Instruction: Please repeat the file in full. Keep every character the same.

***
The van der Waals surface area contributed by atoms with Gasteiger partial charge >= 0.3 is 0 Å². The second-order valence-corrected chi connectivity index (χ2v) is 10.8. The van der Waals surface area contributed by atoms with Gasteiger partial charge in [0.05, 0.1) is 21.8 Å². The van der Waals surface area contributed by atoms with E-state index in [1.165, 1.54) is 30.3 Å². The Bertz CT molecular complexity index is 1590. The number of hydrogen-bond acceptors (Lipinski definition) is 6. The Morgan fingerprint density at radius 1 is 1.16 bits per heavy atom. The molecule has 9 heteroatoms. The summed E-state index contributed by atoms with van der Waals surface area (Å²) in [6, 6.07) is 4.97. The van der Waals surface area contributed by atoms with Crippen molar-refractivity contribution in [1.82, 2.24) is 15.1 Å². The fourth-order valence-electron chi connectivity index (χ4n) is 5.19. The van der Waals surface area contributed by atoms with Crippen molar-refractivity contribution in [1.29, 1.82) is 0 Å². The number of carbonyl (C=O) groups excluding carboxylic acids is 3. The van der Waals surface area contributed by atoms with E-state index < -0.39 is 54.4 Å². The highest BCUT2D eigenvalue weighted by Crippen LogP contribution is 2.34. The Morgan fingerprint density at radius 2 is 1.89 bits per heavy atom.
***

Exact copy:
The van der Waals surface area contributed by atoms with Gasteiger partial charge >= 0.3 is 0 Å². The second-order valence-corrected chi connectivity index (χ2v) is 10.8. The van der Waals surface area contributed by atoms with Gasteiger partial charge in [0.05, 0.1) is 21.8 Å². The van der Waals surface area contributed by atoms with E-state index in [1.165, 1.54) is 30.3 Å². The Bertz CT molecular complexity index is 1590. The number of hydrogen-bond acceptors (Lipinski definition) is 6. The Morgan fingerprint density at radius 1 is 1.16 bits per heavy atom. The molecule has 9 heteroatoms. The summed E-state index contributed by atoms with van der Waals surface area (Å²) in [6, 6.07) is 4.97. The van der Waals surface area contributed by atoms with Crippen molar-refractivity contribution in [1.82, 2.24) is 15.1 Å². The fourth-order valence-electron chi connectivity index (χ4n) is 5.19. The van der Waals surface area contributed by atoms with Crippen molar-refractivity contribution in [1.29, 1.82) is 0 Å². The number of carbonyl (C=O) groups excluding carboxylic acids is 3. The van der Waals surface area contributed by atoms with E-state index < -0.39 is 54.4 Å². The highest BCUT2D eigenvalue weighted by Crippen LogP contribution is 2.34. The Morgan fingerprint density at radius 2 is 1.89 bits per heavy atom.